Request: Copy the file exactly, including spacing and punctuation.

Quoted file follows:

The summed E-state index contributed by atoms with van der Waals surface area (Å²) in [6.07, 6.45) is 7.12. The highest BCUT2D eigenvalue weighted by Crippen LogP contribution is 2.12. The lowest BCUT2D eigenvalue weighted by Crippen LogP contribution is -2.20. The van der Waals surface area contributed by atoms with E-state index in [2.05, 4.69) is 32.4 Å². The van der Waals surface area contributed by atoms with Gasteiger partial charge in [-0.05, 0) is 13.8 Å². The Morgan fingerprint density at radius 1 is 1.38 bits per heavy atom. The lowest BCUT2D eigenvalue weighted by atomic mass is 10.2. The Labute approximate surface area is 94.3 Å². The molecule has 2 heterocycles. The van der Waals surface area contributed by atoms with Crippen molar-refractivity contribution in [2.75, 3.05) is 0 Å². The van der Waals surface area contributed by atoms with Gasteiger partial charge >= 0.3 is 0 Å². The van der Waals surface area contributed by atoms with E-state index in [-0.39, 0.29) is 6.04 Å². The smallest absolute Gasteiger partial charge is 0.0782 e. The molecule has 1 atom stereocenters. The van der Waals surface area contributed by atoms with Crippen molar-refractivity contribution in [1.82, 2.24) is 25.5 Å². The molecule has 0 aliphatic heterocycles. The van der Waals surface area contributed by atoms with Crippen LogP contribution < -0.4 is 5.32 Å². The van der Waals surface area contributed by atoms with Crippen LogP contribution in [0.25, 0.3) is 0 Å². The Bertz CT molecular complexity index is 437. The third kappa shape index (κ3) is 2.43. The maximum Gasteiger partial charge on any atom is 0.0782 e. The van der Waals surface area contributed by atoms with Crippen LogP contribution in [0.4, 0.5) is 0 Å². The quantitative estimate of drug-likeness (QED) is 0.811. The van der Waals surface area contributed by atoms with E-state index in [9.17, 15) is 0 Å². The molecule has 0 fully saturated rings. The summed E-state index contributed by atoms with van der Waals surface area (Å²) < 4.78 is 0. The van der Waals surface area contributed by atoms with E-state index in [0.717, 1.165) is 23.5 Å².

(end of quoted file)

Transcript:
The summed E-state index contributed by atoms with van der Waals surface area (Å²) in [6.07, 6.45) is 7.12. The highest BCUT2D eigenvalue weighted by Crippen LogP contribution is 2.12. The lowest BCUT2D eigenvalue weighted by Crippen LogP contribution is -2.20. The van der Waals surface area contributed by atoms with E-state index in [2.05, 4.69) is 32.4 Å². The van der Waals surface area contributed by atoms with Gasteiger partial charge in [-0.05, 0) is 13.8 Å². The Morgan fingerprint density at radius 1 is 1.38 bits per heavy atom. The lowest BCUT2D eigenvalue weighted by atomic mass is 10.2. The Labute approximate surface area is 94.3 Å². The molecule has 2 heterocycles. The van der Waals surface area contributed by atoms with Crippen molar-refractivity contribution in [2.75, 3.05) is 0 Å². The van der Waals surface area contributed by atoms with Gasteiger partial charge >= 0.3 is 0 Å². The van der Waals surface area contributed by atoms with E-state index in [-0.39, 0.29) is 6.04 Å². The smallest absolute Gasteiger partial charge is 0.0782 e. The molecule has 1 atom stereocenters. The van der Waals surface area contributed by atoms with Crippen molar-refractivity contribution in [1.82, 2.24) is 25.5 Å². The molecule has 0 aliphatic heterocycles. The van der Waals surface area contributed by atoms with Crippen LogP contribution < -0.4 is 5.32 Å². The van der Waals surface area contributed by atoms with Crippen LogP contribution in [0.25, 0.3) is 0 Å². The Bertz CT molecular complexity index is 437. The third kappa shape index (κ3) is 2.43. The maximum Gasteiger partial charge on any atom is 0.0782 e. The van der Waals surface area contributed by atoms with Crippen LogP contribution in [0.4, 0.5) is 0 Å². The quantitative estimate of drug-likeness (QED) is 0.811. The van der Waals surface area contributed by atoms with E-state index in [9.17, 15) is 0 Å². The molecule has 0 fully saturated rings. The summed E-state index contributed by atoms with van der Waals surface area (Å²) < 4.78 is 0. The van der Waals surface area contributed by atoms with E-state index in [0.717, 1.165) is 23.5 Å².